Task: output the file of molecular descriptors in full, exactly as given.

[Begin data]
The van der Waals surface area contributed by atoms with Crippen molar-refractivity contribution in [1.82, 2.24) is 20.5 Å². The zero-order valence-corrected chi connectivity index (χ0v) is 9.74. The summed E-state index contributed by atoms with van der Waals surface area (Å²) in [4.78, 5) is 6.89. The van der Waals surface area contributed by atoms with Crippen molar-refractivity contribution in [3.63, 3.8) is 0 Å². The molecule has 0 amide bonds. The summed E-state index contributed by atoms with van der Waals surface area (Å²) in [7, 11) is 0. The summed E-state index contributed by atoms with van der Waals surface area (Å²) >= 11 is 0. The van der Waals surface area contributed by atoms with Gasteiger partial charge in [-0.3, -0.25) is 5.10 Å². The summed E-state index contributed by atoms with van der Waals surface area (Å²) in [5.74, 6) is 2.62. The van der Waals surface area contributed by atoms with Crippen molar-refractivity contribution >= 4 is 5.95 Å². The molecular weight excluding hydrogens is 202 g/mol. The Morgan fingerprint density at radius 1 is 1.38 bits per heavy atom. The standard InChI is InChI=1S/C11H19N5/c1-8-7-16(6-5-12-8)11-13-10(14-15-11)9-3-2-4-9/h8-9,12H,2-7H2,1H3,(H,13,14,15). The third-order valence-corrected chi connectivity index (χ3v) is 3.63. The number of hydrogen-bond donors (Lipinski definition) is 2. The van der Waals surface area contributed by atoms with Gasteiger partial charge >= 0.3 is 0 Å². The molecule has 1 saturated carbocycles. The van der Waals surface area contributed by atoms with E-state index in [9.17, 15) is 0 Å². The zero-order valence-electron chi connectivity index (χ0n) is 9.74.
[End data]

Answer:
The van der Waals surface area contributed by atoms with Crippen molar-refractivity contribution in [1.82, 2.24) is 20.5 Å². The zero-order valence-corrected chi connectivity index (χ0v) is 9.74. The summed E-state index contributed by atoms with van der Waals surface area (Å²) in [4.78, 5) is 6.89. The van der Waals surface area contributed by atoms with Crippen molar-refractivity contribution in [3.63, 3.8) is 0 Å². The molecule has 0 amide bonds. The summed E-state index contributed by atoms with van der Waals surface area (Å²) in [7, 11) is 0. The summed E-state index contributed by atoms with van der Waals surface area (Å²) >= 11 is 0. The van der Waals surface area contributed by atoms with Gasteiger partial charge in [-0.3, -0.25) is 5.10 Å². The summed E-state index contributed by atoms with van der Waals surface area (Å²) in [5.74, 6) is 2.62. The van der Waals surface area contributed by atoms with Crippen molar-refractivity contribution >= 4 is 5.95 Å². The molecular weight excluding hydrogens is 202 g/mol. The Morgan fingerprint density at radius 1 is 1.38 bits per heavy atom. The standard InChI is InChI=1S/C11H19N5/c1-8-7-16(6-5-12-8)11-13-10(14-15-11)9-3-2-4-9/h8-9,12H,2-7H2,1H3,(H,13,14,15). The third-order valence-corrected chi connectivity index (χ3v) is 3.63. The number of hydrogen-bond donors (Lipinski definition) is 2. The van der Waals surface area contributed by atoms with Gasteiger partial charge >= 0.3 is 0 Å². The molecule has 1 saturated carbocycles. The van der Waals surface area contributed by atoms with E-state index in [9.17, 15) is 0 Å². The zero-order valence-electron chi connectivity index (χ0n) is 9.74.